Living in Timber Valley comes with its problems. Towards the end of October I noticed a few tiny flying moths in my kitchen (mostly around the night light), hanging out on my lamp shades in the living room, and flying around my head in bed while trying to read. I brushed them aside and ignored them. As November rolled around, the moth population started to increase by huge numbers. At night my cheap Fred Meyer lampshades were covered with them. My “Freak Show” night light in the hallway was also all but blacked out by the tiny creepy things. The small infestation had become a major irritation and a worrisome problem for me. I hate the flying bugs when they come in big numbers. I’m a little obsessive about them swarming near my head. When one actually flew up my nose as I was reading Joan Didion’s “Blue Nights” I lost it. Then I accidentally sucked one down with my coffee while reading “The Emperor of All Maladies ” by Sid Mukherjee. I had a situation on my hands. No flying dusty insect would break my concentration!
I remember my grandma fighting the same sort of problem. She called these horrible little flyers “moth millers” and if she found even a single one we’d have to go through all of her cupboards, look through the flour, cornstarch and even check her parakeet’s birdseed to see if the tiny caterpillars from the “miller” eggs had hatched out to eat our food. So my first defense was to go through my entire kitchen and all of the food for anything resembling a “miller worm”. No luck. Sorry, grandma.
One night I actually dreamed that the moths were flying out of my electric plugs to do their evil business while I was asleep.
When I found them inside my car I called neighbors. YES neighbors were having the same problem and it wasn’t coming from our cupboards. We were being attacked. Everyone had tried some trick to get rid of them. We started counting how many we could smash during the evening. It was a contest. Ron got out the vacuum…The Dirt Devil with Bagless Power. We thought it was helping but each night a fresh platoon of moths joined the battle. Then my favorite neighbors found the answer. Jeff, a Search and Rescue Hero, and his wife, the brave librarian from Klickitat School, found what may clear our houses of moths…forever. Here is Sara’s sworn statement:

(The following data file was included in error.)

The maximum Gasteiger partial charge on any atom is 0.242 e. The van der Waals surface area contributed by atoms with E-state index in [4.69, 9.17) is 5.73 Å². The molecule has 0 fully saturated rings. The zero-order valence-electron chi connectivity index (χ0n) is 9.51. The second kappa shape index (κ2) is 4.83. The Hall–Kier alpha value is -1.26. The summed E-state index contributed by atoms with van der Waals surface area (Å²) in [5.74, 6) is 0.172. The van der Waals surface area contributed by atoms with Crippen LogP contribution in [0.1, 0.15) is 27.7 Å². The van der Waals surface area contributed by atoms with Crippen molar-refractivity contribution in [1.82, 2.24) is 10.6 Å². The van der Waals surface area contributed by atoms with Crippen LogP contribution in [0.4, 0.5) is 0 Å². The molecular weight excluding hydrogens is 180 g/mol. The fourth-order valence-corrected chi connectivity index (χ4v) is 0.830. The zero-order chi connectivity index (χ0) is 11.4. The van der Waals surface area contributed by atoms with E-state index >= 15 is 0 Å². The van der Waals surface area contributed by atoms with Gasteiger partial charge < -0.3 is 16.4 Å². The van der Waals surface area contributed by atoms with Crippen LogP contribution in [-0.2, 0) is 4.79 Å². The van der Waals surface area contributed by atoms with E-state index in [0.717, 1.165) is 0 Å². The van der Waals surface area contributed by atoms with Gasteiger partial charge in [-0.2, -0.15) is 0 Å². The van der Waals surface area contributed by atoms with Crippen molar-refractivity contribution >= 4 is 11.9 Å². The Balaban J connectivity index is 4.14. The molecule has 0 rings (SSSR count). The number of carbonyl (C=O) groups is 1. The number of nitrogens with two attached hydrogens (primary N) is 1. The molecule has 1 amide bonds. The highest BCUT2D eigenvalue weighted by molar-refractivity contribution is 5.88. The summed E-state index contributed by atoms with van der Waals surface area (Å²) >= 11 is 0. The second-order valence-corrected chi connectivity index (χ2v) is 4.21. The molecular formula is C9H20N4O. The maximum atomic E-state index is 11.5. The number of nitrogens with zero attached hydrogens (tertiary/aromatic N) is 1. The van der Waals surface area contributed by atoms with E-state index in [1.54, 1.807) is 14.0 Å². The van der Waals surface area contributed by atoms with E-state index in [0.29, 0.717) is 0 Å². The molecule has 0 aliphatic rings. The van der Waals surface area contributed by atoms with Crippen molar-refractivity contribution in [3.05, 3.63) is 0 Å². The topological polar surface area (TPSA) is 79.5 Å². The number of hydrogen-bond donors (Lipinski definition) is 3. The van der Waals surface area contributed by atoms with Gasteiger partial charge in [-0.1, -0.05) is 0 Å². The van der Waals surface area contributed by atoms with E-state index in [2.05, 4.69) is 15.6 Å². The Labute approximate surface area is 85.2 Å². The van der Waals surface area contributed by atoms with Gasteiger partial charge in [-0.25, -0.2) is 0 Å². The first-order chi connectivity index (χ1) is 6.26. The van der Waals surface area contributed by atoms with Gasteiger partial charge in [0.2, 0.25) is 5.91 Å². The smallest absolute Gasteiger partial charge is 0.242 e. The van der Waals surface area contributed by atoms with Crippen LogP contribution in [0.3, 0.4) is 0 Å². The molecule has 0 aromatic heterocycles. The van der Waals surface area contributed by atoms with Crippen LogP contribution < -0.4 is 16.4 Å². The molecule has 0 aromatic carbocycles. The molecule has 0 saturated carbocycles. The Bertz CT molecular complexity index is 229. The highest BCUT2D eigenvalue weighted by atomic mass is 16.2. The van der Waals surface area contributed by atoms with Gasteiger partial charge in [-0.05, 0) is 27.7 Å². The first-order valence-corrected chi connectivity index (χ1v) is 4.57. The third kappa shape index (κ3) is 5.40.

MOTHMAN (SWORN STATEMENT)
Living up on Walton’s Mountain (as my brother refers to Timber Valley) is like living in a totally separate climate region from the gorge. Summers are 10 degrees cooler, which gives us relief from the usual hot days, but we are also 10 degrees cooler in the winter, which means we often have snow and ice whereas “down below” they don’t. I’m not sure if our crazy topsy-turvy weather of late has anything to do with our “little moth problem” but we have lived here 15 years and have never had to share our home with these little shits.
They dive at our plates of food at dinner time, they swarm the lamps at night, they collect on the window outside the door and all make a run inside when I’m not sneakier than they are. It seems they come in cycles. Jeff (SARS Rookie of the Year for Klickitat County) points out that my obsessive behavior with the vacuum cleaner hose in hand makes it hard to watch TV when I fire it up every ten minutes to capture our enemies. I want to suck those buggers down.
When touched they disintegrate into powder. We’ve torn our house apart looking for hiding places. We find nothing but dust bunnies. I was having whole conversations with anybody that would listen about how to get rid of the little buggers. Finally, when Jeff was as sick of them as I was (or of listening to me complain) He searched the internet. He found NoSquito!!, my foot tall new best friend. We set him on the fireplace mantel. He emits a soft bluish glow so he doubles as a nightlight! The soft sound of the fan inside is somehow soothing and assures me that our catch will not escape. Looks like we found the solution to the moth problem, wonder if it works on crazed deer? Sara
So now we wait. Will the NoSquito (by Stingo) solve the problem? I hope to Hell it does. If it doesn’t I may start flinging myself toward the bulbs. The war in Iraq may be officially ended but this one continues on the mountain. Good night John Boy.
Merry Christmas to everyone.